Previous studies highlighted other ways to combat social loafing: improve task management and reward; increase team familiarity and identifiability of team members; decrease team size; build cohesion; and foster within individuals a mastery or learning orientation. Gabelica, De Maeyer, and Schippers posit a different way, specifically, by increasing team learning, they argue, teams develop strategies to reduce social loafing. They demonstrate this effect of team learning in a sample of 675 business students who were working together in three- or four-person teams (195 teams in total) over the course of a year. Gabelica, De Maeyer, and Schippers measured social loafing and team learning at three timepoints during the year, while team members worked together conducting literature reviews, developing conceptual models and hypotheses, working on case study reports and other challenging academic tasks.
Team members tracked their own learning using rating scales, reflecting on key aspects of team learning: “We learned from our mistakes in our tasks,”; “We learned how to improve at our tasks,” and so on. Team members also provided self- and peer-ratings of social loafing, using scale items that asked them to reflect on their tendency to defer responsibilities and put forth less effort than others, let the others do the work, and so on.
As expected, the analysis of social loafing over time revealed that loafing is not static, it fluctuates significantly. And while the study also included measures of individual goal orientations, the only significant predictor of change over time in social loafing was the team-level variable: team learning. Specifically, an increase in team learning lead to a decrease in social loafing.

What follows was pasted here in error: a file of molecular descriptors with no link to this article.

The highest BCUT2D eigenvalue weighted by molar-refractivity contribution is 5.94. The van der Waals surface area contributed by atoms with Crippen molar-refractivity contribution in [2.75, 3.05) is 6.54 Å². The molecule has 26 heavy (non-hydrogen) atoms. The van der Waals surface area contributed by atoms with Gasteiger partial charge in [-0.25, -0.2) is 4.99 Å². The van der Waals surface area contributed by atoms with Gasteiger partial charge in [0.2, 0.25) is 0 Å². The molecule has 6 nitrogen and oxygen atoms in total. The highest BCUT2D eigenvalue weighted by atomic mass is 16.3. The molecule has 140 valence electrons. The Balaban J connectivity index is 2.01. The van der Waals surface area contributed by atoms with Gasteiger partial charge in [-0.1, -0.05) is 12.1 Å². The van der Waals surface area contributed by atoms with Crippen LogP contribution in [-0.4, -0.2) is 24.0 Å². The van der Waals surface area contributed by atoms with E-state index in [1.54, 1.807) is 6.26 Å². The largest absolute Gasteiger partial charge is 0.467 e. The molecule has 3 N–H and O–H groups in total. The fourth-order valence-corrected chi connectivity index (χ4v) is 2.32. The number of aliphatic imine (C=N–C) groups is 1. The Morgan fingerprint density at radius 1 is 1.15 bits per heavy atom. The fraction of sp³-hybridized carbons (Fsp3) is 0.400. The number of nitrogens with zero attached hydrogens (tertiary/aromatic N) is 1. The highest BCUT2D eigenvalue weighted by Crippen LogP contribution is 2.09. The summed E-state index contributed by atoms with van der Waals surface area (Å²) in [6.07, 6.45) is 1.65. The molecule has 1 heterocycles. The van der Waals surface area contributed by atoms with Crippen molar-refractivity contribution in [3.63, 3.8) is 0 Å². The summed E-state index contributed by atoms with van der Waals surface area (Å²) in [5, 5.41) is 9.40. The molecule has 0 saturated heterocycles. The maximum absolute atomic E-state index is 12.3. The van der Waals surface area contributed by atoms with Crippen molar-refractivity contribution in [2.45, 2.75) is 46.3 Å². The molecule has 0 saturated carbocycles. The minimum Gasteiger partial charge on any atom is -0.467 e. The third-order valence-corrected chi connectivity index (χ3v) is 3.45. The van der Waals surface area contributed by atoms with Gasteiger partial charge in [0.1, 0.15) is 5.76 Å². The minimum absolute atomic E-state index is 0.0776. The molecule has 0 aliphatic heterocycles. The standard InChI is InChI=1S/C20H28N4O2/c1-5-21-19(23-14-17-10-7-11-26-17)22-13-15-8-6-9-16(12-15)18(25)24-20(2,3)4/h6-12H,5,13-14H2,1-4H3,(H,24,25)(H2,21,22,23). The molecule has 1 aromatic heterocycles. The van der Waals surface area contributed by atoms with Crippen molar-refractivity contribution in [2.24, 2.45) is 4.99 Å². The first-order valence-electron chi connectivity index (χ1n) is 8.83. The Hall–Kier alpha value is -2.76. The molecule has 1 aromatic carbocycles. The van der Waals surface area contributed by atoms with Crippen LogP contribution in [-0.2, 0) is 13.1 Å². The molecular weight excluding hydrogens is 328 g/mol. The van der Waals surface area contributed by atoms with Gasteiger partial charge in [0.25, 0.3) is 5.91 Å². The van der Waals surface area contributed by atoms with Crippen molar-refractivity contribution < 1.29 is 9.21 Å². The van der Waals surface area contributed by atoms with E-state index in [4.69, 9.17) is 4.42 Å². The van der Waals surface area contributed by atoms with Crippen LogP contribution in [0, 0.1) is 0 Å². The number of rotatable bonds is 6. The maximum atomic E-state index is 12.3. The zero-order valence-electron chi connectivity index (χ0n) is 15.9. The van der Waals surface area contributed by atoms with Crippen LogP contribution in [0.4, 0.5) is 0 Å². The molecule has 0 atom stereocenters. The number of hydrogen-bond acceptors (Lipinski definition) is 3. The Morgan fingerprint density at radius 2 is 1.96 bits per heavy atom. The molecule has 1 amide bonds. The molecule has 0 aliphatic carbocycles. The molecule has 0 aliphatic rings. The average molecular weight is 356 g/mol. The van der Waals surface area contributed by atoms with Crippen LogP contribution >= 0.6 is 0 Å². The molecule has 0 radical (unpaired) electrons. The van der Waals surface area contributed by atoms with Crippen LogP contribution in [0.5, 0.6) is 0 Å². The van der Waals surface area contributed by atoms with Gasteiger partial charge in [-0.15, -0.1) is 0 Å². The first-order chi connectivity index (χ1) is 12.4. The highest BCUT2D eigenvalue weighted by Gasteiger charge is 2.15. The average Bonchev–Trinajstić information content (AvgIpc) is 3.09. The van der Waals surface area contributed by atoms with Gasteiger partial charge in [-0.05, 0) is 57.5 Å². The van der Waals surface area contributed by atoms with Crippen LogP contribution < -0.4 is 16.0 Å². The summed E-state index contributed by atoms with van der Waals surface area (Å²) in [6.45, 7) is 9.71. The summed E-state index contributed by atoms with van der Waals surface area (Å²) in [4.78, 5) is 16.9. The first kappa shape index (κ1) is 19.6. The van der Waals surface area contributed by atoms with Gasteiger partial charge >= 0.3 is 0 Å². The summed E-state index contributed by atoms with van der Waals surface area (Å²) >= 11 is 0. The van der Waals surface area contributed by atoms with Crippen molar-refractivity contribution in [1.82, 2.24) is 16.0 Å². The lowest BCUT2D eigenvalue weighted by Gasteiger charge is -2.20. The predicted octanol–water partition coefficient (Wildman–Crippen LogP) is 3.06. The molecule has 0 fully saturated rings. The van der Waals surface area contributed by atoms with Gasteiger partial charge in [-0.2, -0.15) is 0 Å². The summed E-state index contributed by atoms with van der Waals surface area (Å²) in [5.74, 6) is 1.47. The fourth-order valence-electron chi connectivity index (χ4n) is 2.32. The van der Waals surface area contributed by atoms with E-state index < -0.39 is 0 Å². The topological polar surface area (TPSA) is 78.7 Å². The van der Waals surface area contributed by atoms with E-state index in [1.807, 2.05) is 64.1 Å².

Gabelica, De Maeyer, and Schippers note that their study findings highlight the need to consider the temporal aspects of team operations, including team development and the dynamics of team socialization. Indeed, more research is needed to examine team dynamics generally (i.e., the way teams change over time), as the majority of studies focused on teams simply take a snapshot of the team at one point in time.
Gabelica, De Maeyer, and Schippers also note the limitations of their research. For example, by using self-report measures of team learning, they can only speculate as to the underlying nature of team learning. Objective measures of team learning are needed. Also, research will need to examine the factors that influence how an increase in team learning results in a decrease in social loafing. Does this occur as a result of positive interdependence, an increase in group-level information processing and regulation, or the perception of team learning as a form of reward that prompts effort? Or perhaps team learning reinforces a sense of community and cohesion that motivates and sustains effort? There are many questions for future research to consider, but for now I think Gabelica, De Maeyer, and Schippers have struck a chord with a valuable empirical contribution. For now, I think we can return to café 37 and the ongoing battle between the valorous artists and crestfallen neoliberals and we can shout across room, one last time before closing time – “persist in your team learning, my friends. Good things will come!”.
Featured Study: Gabelica, C., De Maeyer, S., & Schippers, M. C. (2022). Taking a free ride: How team learning affects social loafing. Journal of Educational Psychology, 114(4), 716–733. https://doi.org/10.1037/edu0000713